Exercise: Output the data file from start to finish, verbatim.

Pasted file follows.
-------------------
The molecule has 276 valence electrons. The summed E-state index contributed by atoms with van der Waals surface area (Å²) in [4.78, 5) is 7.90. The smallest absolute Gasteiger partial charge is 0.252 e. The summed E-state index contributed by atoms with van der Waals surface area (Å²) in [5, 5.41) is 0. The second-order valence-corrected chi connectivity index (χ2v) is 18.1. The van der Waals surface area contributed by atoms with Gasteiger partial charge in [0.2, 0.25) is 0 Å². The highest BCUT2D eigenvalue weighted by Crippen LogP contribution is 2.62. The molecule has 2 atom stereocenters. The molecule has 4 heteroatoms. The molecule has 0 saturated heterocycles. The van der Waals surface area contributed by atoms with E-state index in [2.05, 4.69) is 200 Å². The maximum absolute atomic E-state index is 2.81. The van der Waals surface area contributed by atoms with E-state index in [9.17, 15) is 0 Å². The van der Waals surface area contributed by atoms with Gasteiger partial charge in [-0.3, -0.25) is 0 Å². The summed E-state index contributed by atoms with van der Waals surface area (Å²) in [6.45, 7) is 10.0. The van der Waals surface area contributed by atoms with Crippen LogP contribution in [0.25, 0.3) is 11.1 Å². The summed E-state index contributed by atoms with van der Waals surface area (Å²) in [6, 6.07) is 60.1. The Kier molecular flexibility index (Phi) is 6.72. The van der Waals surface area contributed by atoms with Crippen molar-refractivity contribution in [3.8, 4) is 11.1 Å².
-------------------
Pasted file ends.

The molecule has 276 valence electrons. The summed E-state index contributed by atoms with van der Waals surface area (Å²) in [4.78, 5) is 7.90. The smallest absolute Gasteiger partial charge is 0.252 e. The summed E-state index contributed by atoms with van der Waals surface area (Å²) in [5, 5.41) is 0. The second-order valence-corrected chi connectivity index (χ2v) is 18.1. The van der Waals surface area contributed by atoms with Gasteiger partial charge in [0.2, 0.25) is 0 Å². The highest BCUT2D eigenvalue weighted by Crippen LogP contribution is 2.62. The molecule has 2 atom stereocenters. The molecule has 4 heteroatoms. The molecule has 0 saturated heterocycles. The van der Waals surface area contributed by atoms with E-state index in [2.05, 4.69) is 200 Å². The maximum absolute atomic E-state index is 2.81. The van der Waals surface area contributed by atoms with E-state index in [9.17, 15) is 0 Å². The van der Waals surface area contributed by atoms with Gasteiger partial charge in [-0.3, -0.25) is 0 Å². The summed E-state index contributed by atoms with van der Waals surface area (Å²) in [6.45, 7) is 10.0. The van der Waals surface area contributed by atoms with Crippen LogP contribution in [0.25, 0.3) is 11.1 Å². The summed E-state index contributed by atoms with van der Waals surface area (Å²) in [6, 6.07) is 60.1. The Kier molecular flexibility index (Phi) is 6.72. The van der Waals surface area contributed by atoms with Crippen molar-refractivity contribution in [3.8, 4) is 11.1 Å².